America, we need to talk about sexism.

It’s fashionable not to, of course. For this entire presidential race, the media and the American public have acted as though the potential election of the first ever female president of the United States wasn’t a big story. Hillary Clinton’s gender wasn’t an issue, except when she was “playing the gender card” by appealing to women voters or chastising Donald Trump for his misogynist rhetoric. So busy was the world branding her as the face of establishment, of the Washington elite, that the 240-year-old boundary she was attempting to break was hardly mentioned.

But it matters.

There is no shortage of theories about the cause of Trump’s shock victory. Backlash against globalisation that has left too many behind. Anxiety over the pace of immigration and the changing shape of American society. Frustration at “political correctness”. Enthusiasm for reality TV style politics. Anger at Washington’s out-of-touch disengagement with ordinary Americans. Revenge for eight years of Obama. A swell of support for third-party candidates. The WikiLeaks release of hacked e-mails that show the inner-workings of the Democratic party. The FBI’s interference eleven days before the election. All of them are important and played some role in this morning’s result, to a greater or lesser extent.

But this election was also a referendum on diversity, on minorities, and on the apparently controversial premise that a woman can be as good as a man. Yesterday, America voted that she couldn’t. A hyper-qualified woman was rejected in favour of a demonstrably unqualified man. And nobody wants to admit it.

This blindness about such a blatant double standard was played out countless times during this election. Clinton was routinely criticised for seeming “disingenuous”, while Trump’s litany of lies – he once uttered 37 falsehoods in a single day – was ignored or forgotten. Clinton’s detailed and expansive policy proposals barely got a mention, while Trump was able to get away with empty one-liners such as “Mosul is so sad”. Clinton’s decades of experience as a lawyer, a Senator, and Secretary of State were chalked up as irrelevant compared to Trump’s history of mismanaging businesses and going bankrupt. Clinton was labelled “uninspiring”, while Trump was given free reign to alienate and attack every minority demographic group – women, Hispanics, Muslims, immigrants, African Americans, the disabled. Clinton was accused of acting “entitled”, when Trump literally refused to commit to honouring the result of the election and claimed it was “rigged” against him.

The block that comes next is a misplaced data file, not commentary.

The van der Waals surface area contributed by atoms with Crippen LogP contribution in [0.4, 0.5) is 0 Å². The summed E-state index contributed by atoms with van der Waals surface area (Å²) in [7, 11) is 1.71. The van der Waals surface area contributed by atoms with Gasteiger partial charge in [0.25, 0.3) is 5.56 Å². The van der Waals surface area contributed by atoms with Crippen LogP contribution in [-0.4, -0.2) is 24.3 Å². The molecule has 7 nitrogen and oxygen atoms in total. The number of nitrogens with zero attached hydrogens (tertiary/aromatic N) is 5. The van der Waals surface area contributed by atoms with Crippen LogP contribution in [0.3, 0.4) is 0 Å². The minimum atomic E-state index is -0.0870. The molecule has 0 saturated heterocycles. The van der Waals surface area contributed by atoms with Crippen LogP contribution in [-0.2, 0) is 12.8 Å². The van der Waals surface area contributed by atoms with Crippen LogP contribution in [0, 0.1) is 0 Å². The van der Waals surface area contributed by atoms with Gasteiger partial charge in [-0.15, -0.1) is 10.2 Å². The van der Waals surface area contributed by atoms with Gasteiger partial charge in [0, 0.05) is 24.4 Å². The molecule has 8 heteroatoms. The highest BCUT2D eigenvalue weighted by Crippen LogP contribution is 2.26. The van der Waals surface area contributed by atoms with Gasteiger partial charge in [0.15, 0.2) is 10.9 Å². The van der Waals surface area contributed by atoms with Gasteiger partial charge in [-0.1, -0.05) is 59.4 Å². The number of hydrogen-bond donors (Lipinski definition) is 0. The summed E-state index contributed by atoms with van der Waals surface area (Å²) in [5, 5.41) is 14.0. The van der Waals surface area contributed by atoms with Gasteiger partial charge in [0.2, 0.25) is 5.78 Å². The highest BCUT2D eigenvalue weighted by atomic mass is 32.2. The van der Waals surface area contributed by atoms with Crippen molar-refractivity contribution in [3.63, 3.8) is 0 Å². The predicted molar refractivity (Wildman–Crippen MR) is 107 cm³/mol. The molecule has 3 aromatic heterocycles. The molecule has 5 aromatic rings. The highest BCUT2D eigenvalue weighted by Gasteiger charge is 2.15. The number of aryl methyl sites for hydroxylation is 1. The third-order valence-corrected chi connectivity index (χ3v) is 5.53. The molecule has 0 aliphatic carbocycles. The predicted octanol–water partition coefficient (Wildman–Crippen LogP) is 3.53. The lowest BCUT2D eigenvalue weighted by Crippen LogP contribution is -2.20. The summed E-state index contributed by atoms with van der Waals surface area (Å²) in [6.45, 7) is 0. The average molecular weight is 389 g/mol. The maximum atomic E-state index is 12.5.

And that’s before we even mention the fact that a female candidate who has spent her life advocating for women’s rights – healthcare, equal pay, family protections – was defeated by a man who has bragged about being a sexual predator and faces pending lawsuits for sexual harassment and assault.

Trump called Clinton a “nasty woman” on national TV and the country didn’t even blink.

Hillary Clinton did not lose purely because she is a woman. But her campaign played out in a way that would have been inconceivable had she been a man.

The fact is, America has a problem with ambitious women, with outspoken women, with women who put themselves forward and dare to argue that they are as capable as the men around them. So while what the country needs now is to come together and heal, to look at the divisions caused by globalisation and rethink the workings of the political establishment, it also needs to be honest about why so many voters were so uncomfortable about the prospect of a female leader, even one who outstripped her rival’s abilities on every conceivable metric.

Your move, America.